Owotade F J, Ogundipe O K, Ugboko V I, Okoje V N, Olasoji H O, Makinde O N, Orji E O. Awareness, knowledge and attitude on cleft lip and palate among antenatal clinic attendees of tertiary hospitals in Nigeria. Niger J Clin Pract [serial online] 2014 [cited 2019 Nov 15];17:6-9. Available from: http://www.njcponline.com/text.asp?2014/17/1/6/122822


   Introduction Top


Cleft lip and palate (CLP) is a relatively common congenital cranio-facial developmental malformation. [1] The birth of a congenitally deformed baby is usually unexpected and provokes mixed feelings of shock, shame, anxiety, confusion, guilt, inadequacy, rejection, depression, disappointment, anger, hopelessness and stigmatization for the parents, especially the mother. [2] These emotional reactions reflect the pervasive negative beliefs and practices about CLP based on cultural, religious and socio-economic diversities in many communities. [3],[4],[5],[6] Anecdotal observations about the high incidence of adult/unoperated cleft [7] may seem to suggest a low level of awareness, which may lead to extreme reactions such as infanticide. [8],[9]

Perception of nature and vulnerability to illness and disease is one of the determinants of attitude and the subsequent actions. The parent's feelings about their child's cleft defect depend partly on their previous knowledge and awareness about the condition as well as their strength of character and philosophy of living. [1]

Health education has been recognized and widely used to modify health-related behavior. Health education attempts to change behavior by altering an individual's knowledge, attitudes and beliefs about health matters.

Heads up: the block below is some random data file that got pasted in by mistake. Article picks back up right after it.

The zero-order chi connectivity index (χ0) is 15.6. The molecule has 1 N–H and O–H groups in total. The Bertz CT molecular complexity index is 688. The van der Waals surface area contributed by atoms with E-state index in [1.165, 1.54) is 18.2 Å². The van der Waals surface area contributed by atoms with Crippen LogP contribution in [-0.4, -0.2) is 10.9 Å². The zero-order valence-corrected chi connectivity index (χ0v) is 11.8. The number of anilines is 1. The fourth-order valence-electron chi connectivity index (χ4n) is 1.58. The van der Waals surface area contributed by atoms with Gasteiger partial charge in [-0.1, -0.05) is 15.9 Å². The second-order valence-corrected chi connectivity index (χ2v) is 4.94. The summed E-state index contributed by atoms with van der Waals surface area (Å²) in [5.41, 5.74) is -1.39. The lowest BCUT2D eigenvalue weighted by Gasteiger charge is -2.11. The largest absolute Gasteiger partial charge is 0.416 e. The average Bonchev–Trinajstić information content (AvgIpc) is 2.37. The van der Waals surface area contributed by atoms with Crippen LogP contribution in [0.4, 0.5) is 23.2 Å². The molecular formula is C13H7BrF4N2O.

Because cleft is preventable [7] to some extent, and surgical correction (mostly sponsored by many charitable organizations) can largely achieve return to normalcy and satisfactory quality of life, adequate knowledge and awareness about the causes, treatment and prevention of CLP may help to counter the negative beliefs and attitudes toward the condition and even reduce the incidence of cleft. Parents' knowledge about the cleft may likewise promote better health-related behavior in their child by increasing the understanding about the condition.

Given the important role of parents, especially mothers, in the management of CLP and the paucity of data on the level of awareness among this target group, this study has been undertaken among pregnant women attending ante-natal clinics in Nigeria to assess their level of awareness, knowledge and attitude about CLP.


   Materials and Methods Top


This is a cross-sectional descriptive study that was undertaken on 200 pregnant women attending the antenatal clinics in Obafemi Awolowo University Teaching Hospitals Complex Ile-Ife, University College Hospital, Ibadan and University of Maiduguri Teaching Hospital; three Federal Government Teaching Hospitals in Northern and Southwestern part of Nigeria serving as referral centers for most hospitals within and outside their states of location.

A convenient sample of 200 respondents was selected after obtaining informed consent. Ethical approval was obtained from the relevant bodies prior to commencement of the study.